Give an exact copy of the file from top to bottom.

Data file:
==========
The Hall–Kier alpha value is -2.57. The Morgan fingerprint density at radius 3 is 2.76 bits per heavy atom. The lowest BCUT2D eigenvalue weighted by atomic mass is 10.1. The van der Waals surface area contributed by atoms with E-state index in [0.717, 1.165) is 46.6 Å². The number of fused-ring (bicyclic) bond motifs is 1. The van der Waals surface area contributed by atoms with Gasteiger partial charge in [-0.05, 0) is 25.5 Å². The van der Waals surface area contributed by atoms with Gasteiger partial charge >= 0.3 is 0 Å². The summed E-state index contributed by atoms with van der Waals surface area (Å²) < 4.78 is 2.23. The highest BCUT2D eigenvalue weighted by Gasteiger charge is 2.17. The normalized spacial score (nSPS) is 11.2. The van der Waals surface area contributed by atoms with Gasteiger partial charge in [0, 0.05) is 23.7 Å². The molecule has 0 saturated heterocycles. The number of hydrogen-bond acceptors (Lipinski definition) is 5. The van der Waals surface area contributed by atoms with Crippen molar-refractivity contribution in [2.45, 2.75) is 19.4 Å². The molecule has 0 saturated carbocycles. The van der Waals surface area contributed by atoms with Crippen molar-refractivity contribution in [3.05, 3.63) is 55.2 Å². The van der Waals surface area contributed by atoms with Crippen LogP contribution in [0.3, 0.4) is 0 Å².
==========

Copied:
The Hall–Kier alpha value is -2.57. The Morgan fingerprint density at radius 3 is 2.76 bits per heavy atom. The lowest BCUT2D eigenvalue weighted by atomic mass is 10.1. The van der Waals surface area contributed by atoms with E-state index in [0.717, 1.165) is 46.6 Å². The number of fused-ring (bicyclic) bond motifs is 1. The van der Waals surface area contributed by atoms with Gasteiger partial charge in [-0.05, 0) is 25.5 Å². The van der Waals surface area contributed by atoms with Gasteiger partial charge >= 0.3 is 0 Å². The summed E-state index contributed by atoms with van der Waals surface area (Å²) < 4.78 is 2.23. The highest BCUT2D eigenvalue weighted by Gasteiger charge is 2.17. The normalized spacial score (nSPS) is 11.2. The van der Waals surface area contributed by atoms with Gasteiger partial charge in [0, 0.05) is 23.7 Å². The molecule has 0 saturated heterocycles. The number of hydrogen-bond acceptors (Lipinski definition) is 5. The van der Waals surface area contributed by atoms with Crippen molar-refractivity contribution in [2.45, 2.75) is 19.4 Å². The molecule has 0 saturated carbocycles. The van der Waals surface area contributed by atoms with Crippen molar-refractivity contribution in [3.05, 3.63) is 55.2 Å². The van der Waals surface area contributed by atoms with Crippen LogP contribution in [0.3, 0.4) is 0 Å².